Never over-promise and under-deliver

Here’s a quote from yesterday’s Boston Globe article on how Massachusetts was gearing up to dole out its portion of appliance rebate funds provided as an economic stimulus by the Federal government: “We overbuilt the system to accommodate what we believe the demand will be,’’ said Robert Keough, assistant secretary for the MA Office of Energy and Environmental Affairs. “We think we are poised to have a very successful program.’’

Mr. Keough then said 50 operators would be available on the toll-free line and the rebate Web site would accommodate 5,000 users at time. “Hmmmm,” I said when I read this, “That doesn’t sound like overbuilding to me.” Since I was planning to try for a $250 rebate to buy a new Energy Star dishwasher, I became nervous, especially since other states had already bungled their rebate efforts with inadequate Web capacity and other problems.

Mr. Keough made a classic public relations error. He over-promised and then under-delivered when the rebate Web site and phone line both experienced huge problems when they opened up at 10:00 a.m., as chronicled in this Globe story. All the rebate money was gone within two hours and demand to be put on the waiting list was so great they closed that list less than an hour later.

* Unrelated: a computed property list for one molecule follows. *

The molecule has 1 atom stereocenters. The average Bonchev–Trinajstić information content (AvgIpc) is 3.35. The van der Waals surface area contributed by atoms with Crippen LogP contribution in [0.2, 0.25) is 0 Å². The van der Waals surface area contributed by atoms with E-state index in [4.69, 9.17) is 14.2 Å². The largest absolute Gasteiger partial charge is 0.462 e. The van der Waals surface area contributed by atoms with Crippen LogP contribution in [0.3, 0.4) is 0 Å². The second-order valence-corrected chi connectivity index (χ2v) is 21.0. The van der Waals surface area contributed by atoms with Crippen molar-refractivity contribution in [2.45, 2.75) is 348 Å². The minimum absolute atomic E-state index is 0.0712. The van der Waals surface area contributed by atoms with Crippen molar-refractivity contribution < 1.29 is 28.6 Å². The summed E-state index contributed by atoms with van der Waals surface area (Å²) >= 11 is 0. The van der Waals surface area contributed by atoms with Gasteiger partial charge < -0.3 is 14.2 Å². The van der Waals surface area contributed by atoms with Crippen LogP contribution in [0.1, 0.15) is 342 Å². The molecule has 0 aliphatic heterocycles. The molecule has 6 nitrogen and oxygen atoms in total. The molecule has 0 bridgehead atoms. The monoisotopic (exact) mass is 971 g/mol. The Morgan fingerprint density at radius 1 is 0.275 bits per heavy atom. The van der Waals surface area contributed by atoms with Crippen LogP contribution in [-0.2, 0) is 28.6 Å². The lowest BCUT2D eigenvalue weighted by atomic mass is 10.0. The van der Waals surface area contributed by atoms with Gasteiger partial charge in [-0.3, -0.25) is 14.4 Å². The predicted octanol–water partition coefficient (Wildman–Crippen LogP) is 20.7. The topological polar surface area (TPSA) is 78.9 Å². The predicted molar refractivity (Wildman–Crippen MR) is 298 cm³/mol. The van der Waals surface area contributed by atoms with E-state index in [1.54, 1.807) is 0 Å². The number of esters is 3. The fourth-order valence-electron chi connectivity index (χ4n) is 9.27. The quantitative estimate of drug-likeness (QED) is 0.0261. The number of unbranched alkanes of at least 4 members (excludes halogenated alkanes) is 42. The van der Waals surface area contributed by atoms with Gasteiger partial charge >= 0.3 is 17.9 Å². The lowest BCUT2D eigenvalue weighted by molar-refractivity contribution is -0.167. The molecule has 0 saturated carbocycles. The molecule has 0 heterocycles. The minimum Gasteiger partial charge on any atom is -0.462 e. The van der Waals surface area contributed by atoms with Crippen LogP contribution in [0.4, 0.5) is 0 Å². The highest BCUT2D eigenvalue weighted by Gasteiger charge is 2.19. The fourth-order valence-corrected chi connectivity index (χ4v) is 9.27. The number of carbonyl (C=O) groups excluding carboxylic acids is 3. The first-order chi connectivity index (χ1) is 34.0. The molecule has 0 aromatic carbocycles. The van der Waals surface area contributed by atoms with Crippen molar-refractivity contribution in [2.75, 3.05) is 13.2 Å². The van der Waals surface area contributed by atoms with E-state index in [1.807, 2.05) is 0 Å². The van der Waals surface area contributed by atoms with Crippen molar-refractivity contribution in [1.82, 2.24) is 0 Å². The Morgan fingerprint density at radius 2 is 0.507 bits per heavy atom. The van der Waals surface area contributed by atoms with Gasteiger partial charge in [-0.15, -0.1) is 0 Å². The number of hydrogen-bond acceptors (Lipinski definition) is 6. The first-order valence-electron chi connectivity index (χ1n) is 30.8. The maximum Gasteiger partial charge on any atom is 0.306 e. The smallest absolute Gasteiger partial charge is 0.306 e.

Fortunately, after 95 minutes of dialing for dollars on the phone with one hand and clicking on my Web browser’s refresh button with the other, I made it through and got my rebate reservation. With additional rebates from the manufacturer, the retailer and my electric company, my $500 dishwasher is costing me $39, not including taxes and delivery fee. Hooray!

Mr. Keough may argue that it all worked out fine. After all, they had doled out $5.5 million in rebate promises in just two hours! That seems pretty efficient and perhaps they are all patting themselves on the back this afternoon and saying “Job well done!” But the user experience was horrendous and didn’t exactly help build faith in the state government’s ability to handle technology, to estimate demand, or to even know what kind of quote to give a reporter that won’t make you sound like a fool the next day!

Never, and I do mean NEVER, promise more than you are certain you can deliver when you’re talking to a reporter. Mr. Keough’s quote yesterday should have been along these lines: “We have tried very hard to build a system that will meet the demand, but it is impossible to know exactly how many people will try to reserve a rebate. We hope all goes well, but we ask people to be patient when they’re trying to get through online or by phone.”

If he’d said that, Mr. Keough’s credibility wouldn’t be in tatters now with anybody who read his quote yesterday  and then experienced what the system he declared they had “overbuilt” actually delivered today.

Better to under-promise and over-deliver than the other way around, a good lesson to remember the next time you’re talking to a prospective client or to an existing client…or to a reporter.

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